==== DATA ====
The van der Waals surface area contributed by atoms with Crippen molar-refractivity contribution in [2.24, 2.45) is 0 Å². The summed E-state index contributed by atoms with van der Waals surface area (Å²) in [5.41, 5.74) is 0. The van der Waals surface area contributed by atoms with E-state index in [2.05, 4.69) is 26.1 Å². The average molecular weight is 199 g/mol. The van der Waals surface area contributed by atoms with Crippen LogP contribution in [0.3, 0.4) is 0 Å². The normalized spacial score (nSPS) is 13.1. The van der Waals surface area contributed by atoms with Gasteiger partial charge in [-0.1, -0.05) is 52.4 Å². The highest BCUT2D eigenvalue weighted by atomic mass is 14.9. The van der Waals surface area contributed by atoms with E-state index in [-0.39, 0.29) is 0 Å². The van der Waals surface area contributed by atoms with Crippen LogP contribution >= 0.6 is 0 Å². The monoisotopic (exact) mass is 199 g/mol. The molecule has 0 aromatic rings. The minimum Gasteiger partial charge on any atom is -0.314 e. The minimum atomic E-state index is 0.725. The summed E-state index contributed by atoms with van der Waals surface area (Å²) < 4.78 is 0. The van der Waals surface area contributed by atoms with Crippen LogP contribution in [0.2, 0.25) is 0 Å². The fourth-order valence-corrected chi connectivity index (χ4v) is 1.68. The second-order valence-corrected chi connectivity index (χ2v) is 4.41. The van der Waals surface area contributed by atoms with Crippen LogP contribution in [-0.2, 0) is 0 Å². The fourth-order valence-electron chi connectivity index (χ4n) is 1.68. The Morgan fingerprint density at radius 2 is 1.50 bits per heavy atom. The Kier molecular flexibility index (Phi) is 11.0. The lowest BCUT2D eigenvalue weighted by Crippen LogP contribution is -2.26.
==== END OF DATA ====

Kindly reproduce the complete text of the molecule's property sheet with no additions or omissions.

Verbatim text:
The van der Waals surface area contributed by atoms with Crippen molar-refractivity contribution in [2.24, 2.45) is 0 Å². The summed E-state index contributed by atoms with van der Waals surface area (Å²) in [5.41, 5.74) is 0. The van der Waals surface area contributed by atoms with E-state index in [2.05, 4.69) is 26.1 Å². The average molecular weight is 199 g/mol. The van der Waals surface area contributed by atoms with Crippen LogP contribution in [0.3, 0.4) is 0 Å². The normalized spacial score (nSPS) is 13.1. The van der Waals surface area contributed by atoms with Gasteiger partial charge in [-0.1, -0.05) is 52.4 Å². The highest BCUT2D eigenvalue weighted by atomic mass is 14.9. The van der Waals surface area contributed by atoms with E-state index in [-0.39, 0.29) is 0 Å². The van der Waals surface area contributed by atoms with Crippen LogP contribution >= 0.6 is 0 Å². The monoisotopic (exact) mass is 199 g/mol. The molecule has 0 aromatic rings. The minimum Gasteiger partial charge on any atom is -0.314 e. The minimum atomic E-state index is 0.725. The summed E-state index contributed by atoms with van der Waals surface area (Å²) < 4.78 is 0. The van der Waals surface area contributed by atoms with Crippen LogP contribution in [0.2, 0.25) is 0 Å². The fourth-order valence-corrected chi connectivity index (χ4v) is 1.68. The second-order valence-corrected chi connectivity index (χ2v) is 4.41. The van der Waals surface area contributed by atoms with Crippen LogP contribution in [-0.2, 0) is 0 Å². The fourth-order valence-electron chi connectivity index (χ4n) is 1.68. The Morgan fingerprint density at radius 2 is 1.50 bits per heavy atom. The Kier molecular flexibility index (Phi) is 11.0. The lowest BCUT2D eigenvalue weighted by Crippen LogP contribution is -2.26.